By: Devin Fussa
The college application process is a tumultuous time. Certainly, there is a great deal of stress placed on high school seniors across the nation. For a few select students, however, the process just got event more nerve-wracking.
Last week, Columbia University in New York released 277 acceptance emails to prospective students. Each of these students had applied to the University’s Mailman School of Public Health. Within nearly an hour, the acceptance emails were retracted. These students’ applications were still under review. According to Columbia, this accident was the result of human error (CNN). “We deeply apologize for this miscommunication,” Vice Dean of Education Julie Kornfeld said in a statement. “We value the energy and enthusiasm that our applicants bring to the admissions process, and regret the stress and confusion caused by this mistake.”
Similar accidents have occurred in recent times. Columbia joins a surprisingly long list of colleges who accidentally accepted large groups of students, soon waiving their acceptances. Just this year, The State University of New York-Buffalo sent over 5,000 acceptance letters to prospective students; their decisions had not yet been made. Tulane, as well, made a similar blunder regarding 130 prospective students. These schools join the like of John Hopkins, Carnegie Mellon, UCLA, and Fordham in these mistakes, among others. All of these incidents have occurred within the last five years, each involving hundreds of prospective students (Time).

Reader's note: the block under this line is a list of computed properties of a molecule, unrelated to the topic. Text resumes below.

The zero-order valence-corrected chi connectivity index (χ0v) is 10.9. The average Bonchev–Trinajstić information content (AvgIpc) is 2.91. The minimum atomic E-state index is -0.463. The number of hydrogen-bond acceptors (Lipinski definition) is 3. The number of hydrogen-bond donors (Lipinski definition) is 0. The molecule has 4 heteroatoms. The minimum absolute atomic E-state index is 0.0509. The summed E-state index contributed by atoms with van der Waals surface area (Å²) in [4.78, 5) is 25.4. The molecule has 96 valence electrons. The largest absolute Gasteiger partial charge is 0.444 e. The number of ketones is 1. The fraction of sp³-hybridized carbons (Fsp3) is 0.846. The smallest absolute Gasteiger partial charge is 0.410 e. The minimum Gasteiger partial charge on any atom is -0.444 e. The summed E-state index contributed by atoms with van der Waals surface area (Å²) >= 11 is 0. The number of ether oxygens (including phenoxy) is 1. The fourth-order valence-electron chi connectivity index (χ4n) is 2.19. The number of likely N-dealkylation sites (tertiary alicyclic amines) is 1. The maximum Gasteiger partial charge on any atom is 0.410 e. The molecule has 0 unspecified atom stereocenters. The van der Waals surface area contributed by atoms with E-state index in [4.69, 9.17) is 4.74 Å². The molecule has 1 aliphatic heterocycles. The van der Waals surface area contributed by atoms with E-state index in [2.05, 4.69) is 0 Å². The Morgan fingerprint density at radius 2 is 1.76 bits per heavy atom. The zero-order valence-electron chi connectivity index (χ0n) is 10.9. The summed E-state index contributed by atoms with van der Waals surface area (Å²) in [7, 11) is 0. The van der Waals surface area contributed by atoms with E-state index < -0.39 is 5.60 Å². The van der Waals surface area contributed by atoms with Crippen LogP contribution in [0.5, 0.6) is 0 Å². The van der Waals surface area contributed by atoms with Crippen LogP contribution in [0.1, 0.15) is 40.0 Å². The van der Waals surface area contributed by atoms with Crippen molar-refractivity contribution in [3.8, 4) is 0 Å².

It is difficult not to feel sympathy for the affected students. Their joys of admission were instantly struck down by feelings of confusion and disappointment. On a more positive note, all other high school seniors can feel fortunate to have not experienced this gaffe. Hopefully, the 277 students at Columbia University are eventually accepted, and this unfortunate incident never repeats itself. As history demonstrates, however, it probably will.